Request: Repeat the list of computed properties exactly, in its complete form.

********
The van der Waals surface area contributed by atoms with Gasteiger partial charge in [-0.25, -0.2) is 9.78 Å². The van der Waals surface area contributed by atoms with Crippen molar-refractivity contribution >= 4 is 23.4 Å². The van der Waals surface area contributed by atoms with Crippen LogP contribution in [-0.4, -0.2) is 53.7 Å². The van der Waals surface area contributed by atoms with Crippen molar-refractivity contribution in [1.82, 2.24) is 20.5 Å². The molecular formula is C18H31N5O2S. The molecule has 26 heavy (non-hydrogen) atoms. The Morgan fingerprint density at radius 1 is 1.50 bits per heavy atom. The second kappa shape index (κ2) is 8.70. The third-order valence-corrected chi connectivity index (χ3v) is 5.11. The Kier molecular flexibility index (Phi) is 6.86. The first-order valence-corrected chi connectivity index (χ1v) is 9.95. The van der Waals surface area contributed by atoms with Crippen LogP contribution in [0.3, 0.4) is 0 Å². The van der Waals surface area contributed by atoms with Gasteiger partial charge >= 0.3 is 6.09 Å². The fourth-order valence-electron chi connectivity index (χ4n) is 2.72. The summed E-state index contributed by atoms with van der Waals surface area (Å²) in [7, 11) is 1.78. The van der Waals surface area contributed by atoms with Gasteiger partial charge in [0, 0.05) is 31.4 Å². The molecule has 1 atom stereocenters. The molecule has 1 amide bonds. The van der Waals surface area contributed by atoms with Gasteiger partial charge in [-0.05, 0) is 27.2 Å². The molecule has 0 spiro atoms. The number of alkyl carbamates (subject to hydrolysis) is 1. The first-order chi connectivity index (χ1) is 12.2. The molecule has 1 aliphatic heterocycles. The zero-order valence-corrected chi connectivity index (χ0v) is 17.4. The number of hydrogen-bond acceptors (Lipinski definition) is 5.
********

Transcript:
The van der Waals surface area contributed by atoms with Gasteiger partial charge in [-0.25, -0.2) is 9.78 Å². The van der Waals surface area contributed by atoms with Crippen molar-refractivity contribution >= 4 is 23.4 Å². The van der Waals surface area contributed by atoms with Crippen LogP contribution in [-0.4, -0.2) is 53.7 Å². The van der Waals surface area contributed by atoms with Crippen molar-refractivity contribution in [1.82, 2.24) is 20.5 Å². The molecular formula is C18H31N5O2S. The molecule has 26 heavy (non-hydrogen) atoms. The Morgan fingerprint density at radius 1 is 1.50 bits per heavy atom. The second kappa shape index (κ2) is 8.70. The third-order valence-corrected chi connectivity index (χ3v) is 5.11. The Kier molecular flexibility index (Phi) is 6.86. The first-order valence-corrected chi connectivity index (χ1v) is 9.95. The van der Waals surface area contributed by atoms with Crippen LogP contribution in [0.3, 0.4) is 0 Å². The van der Waals surface area contributed by atoms with Gasteiger partial charge >= 0.3 is 6.09 Å². The fourth-order valence-electron chi connectivity index (χ4n) is 2.72. The summed E-state index contributed by atoms with van der Waals surface area (Å²) in [7, 11) is 1.78. The van der Waals surface area contributed by atoms with Gasteiger partial charge in [0, 0.05) is 31.4 Å². The molecule has 1 atom stereocenters. The molecule has 1 amide bonds. The van der Waals surface area contributed by atoms with Gasteiger partial charge in [-0.05, 0) is 27.2 Å². The molecule has 0 spiro atoms. The number of alkyl carbamates (subject to hydrolysis) is 1. The first-order chi connectivity index (χ1) is 12.2. The molecule has 1 aliphatic heterocycles. The zero-order valence-corrected chi connectivity index (χ0v) is 17.4. The number of hydrogen-bond acceptors (Lipinski definition) is 5.